Mickey
Kosloff

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Welcome to my old home page. As of December 2011, I am a Senior Lecturer (Assistant Professor) in the Department of Human Biology at the University of Haifa:

Mickey Kosloff @ The University of Haifa




I used to work in the Arshavsky lab at the Duke University Medical Center in Durham, North Carolina. My interests are focused on the field of signal transduction. In particular, I aim to decipher how structure encodes interaction specificity at the protein-family level. The model system I study is the interactions of G-proteins with the proteins that turn them "off", the Regulators of G-protein Signaling (RGSs). These families play central roles in communication within and between cells and are involved in numerous diseases such as cancer, hypertension, and schizophrenia; they are therefore important targets for basic and applied research.

To address the question of how specificity is dictated in these large protein families, I use a multidisciplinary bottom-up approach. I combine experimental assays with computational methods to identify which individual residues in a set of protein complexes underlie similar interactions, and which residues contribute to selectivity. My research also addresses how the interactions of G-proteins and RGSs with membranes can further modulate their function and specificity. By combining the accuracy of biochemical and biophysical experiments with the mechanistic insights and scalability of computations, these approaches can be extended to the level of whole families and eventually to the system level.


Past:

Before coming to Duke I was a post-doctoral fellow in Barry Honig's Lab at the Department of Biochemistry and Molecular Biophysics at Columbia University in New York. In the Honig lab I focused on computational approaches to understand how structure determines function and specificity in particular proteins, worked on quantifying structural differences and identifying sequence similar, structure dissimilar proteins in the PDB, and studied the interactions of G-proteins with membranes. I participated in the Critical Assessment of Techniques for Protein Structure Prediction (CASP6) in 2004 as part of the Honig group effort in that experiment, where our group came in 5th out of more than 200 participating groups. I also assisted with the prediction of selected signal transduction targets in CASP7.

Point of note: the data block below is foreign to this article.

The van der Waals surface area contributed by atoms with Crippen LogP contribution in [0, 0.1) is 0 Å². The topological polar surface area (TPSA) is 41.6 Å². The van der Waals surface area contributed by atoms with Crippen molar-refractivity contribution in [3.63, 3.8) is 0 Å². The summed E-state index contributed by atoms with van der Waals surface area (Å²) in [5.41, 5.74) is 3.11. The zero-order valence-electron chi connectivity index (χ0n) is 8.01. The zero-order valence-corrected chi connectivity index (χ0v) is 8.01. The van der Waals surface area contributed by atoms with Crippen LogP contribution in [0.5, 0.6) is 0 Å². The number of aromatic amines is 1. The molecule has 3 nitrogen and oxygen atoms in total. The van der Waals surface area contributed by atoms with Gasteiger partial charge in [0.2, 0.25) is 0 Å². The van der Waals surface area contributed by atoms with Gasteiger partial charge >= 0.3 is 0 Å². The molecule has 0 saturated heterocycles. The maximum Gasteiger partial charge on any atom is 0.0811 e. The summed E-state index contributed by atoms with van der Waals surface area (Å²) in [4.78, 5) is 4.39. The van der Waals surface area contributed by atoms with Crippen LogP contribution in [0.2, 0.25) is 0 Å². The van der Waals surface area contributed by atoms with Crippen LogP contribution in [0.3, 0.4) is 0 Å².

I am very grateful to the Human Frontiers Science Program (HFSP), for supporting my research with their long-term postdoctoral fellowship, both in Columbia and in Duke.


More distant past:

I completed my PhD studies (Summa Cum Laude) in the Department of Biological Chemistry (Institute of Life Sciences) at The Hebrew University. My doctoral advisor was Zvi Selinger (a few more details about him (in Hebrew) are in the EMET Prize website and the Israeli Prize website).

The subject of my thesis was "Modulation on G-protein function as molecular switches". It involved studying G-proteins on two different but complementing levels:
1) Understanding the catalytic properties of G-proteins and restoring catalytic activity to mutant, inactive G-proteins.
2) Investigating the membrane anchorage of G-proteins and the regulation of G-protein translocation in the Drosophila visual transduction cascade.

In the fall of 2000 I spent 3 months in Arieh Warshel's group, using molecular simulation to study enzymatic catalysis in the G-protein Ras.

After submitting my thesis and before coming to New York I worked in Shy Arkin's lab, searching for membrane-targeting motifs in signaling proteins and analyzing novel SARS membrane proteins.

Even more distant past:

I received my B.Sc. in Chemistry (Summa Cum Laude) in the 'Amirim' honor program at The Hebrew University. Beyond that, it's all a blur...





This website is out of date. See link to new website above.
[Last (partially) updated - May 2011]

 
 
Click for the good stuff

Mickey Kosloff reflection portrait Reflections on...















In memory of
Zvi Selinger portrait Zvi Selinger (1934-2008)


Typos for Mickey Kosloff (for Google): Miki, Mikey, Micky, Micki, Nicki, Koslof, Kozlov, Koslov, Kozloff, Kozalov.
Hebrew: מיקי קוזלוב